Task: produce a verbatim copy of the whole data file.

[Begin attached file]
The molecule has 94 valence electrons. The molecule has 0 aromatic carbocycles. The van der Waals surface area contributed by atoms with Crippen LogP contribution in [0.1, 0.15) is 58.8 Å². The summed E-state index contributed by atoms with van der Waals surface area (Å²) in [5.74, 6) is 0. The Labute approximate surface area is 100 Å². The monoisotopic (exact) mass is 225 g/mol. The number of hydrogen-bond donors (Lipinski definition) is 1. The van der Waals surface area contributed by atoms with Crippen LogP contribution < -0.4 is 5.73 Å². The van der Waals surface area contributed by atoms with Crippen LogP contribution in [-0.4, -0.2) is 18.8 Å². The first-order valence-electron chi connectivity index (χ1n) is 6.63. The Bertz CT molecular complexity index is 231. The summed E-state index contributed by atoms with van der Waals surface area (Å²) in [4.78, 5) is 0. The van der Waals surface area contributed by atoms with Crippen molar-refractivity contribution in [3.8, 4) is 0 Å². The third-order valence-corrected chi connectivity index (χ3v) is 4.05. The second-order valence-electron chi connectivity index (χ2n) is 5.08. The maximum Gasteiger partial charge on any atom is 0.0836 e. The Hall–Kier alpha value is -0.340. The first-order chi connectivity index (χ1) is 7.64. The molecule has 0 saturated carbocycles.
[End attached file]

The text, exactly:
The molecule has 94 valence electrons. The molecule has 0 aromatic carbocycles. The van der Waals surface area contributed by atoms with Crippen LogP contribution in [0.1, 0.15) is 58.8 Å². The summed E-state index contributed by atoms with van der Waals surface area (Å²) in [5.74, 6) is 0. The Labute approximate surface area is 100 Å². The monoisotopic (exact) mass is 225 g/mol. The number of hydrogen-bond donors (Lipinski definition) is 1. The van der Waals surface area contributed by atoms with Crippen LogP contribution < -0.4 is 5.73 Å². The van der Waals surface area contributed by atoms with Crippen LogP contribution in [-0.4, -0.2) is 18.8 Å². The first-order valence-electron chi connectivity index (χ1n) is 6.63. The Bertz CT molecular complexity index is 231. The summed E-state index contributed by atoms with van der Waals surface area (Å²) in [4.78, 5) is 0. The van der Waals surface area contributed by atoms with Crippen molar-refractivity contribution in [3.8, 4) is 0 Å². The third-order valence-corrected chi connectivity index (χ3v) is 4.05. The second-order valence-electron chi connectivity index (χ2n) is 5.08. The maximum Gasteiger partial charge on any atom is 0.0836 e. The Hall–Kier alpha value is -0.340. The first-order chi connectivity index (χ1) is 7.64. The molecule has 0 saturated carbocycles.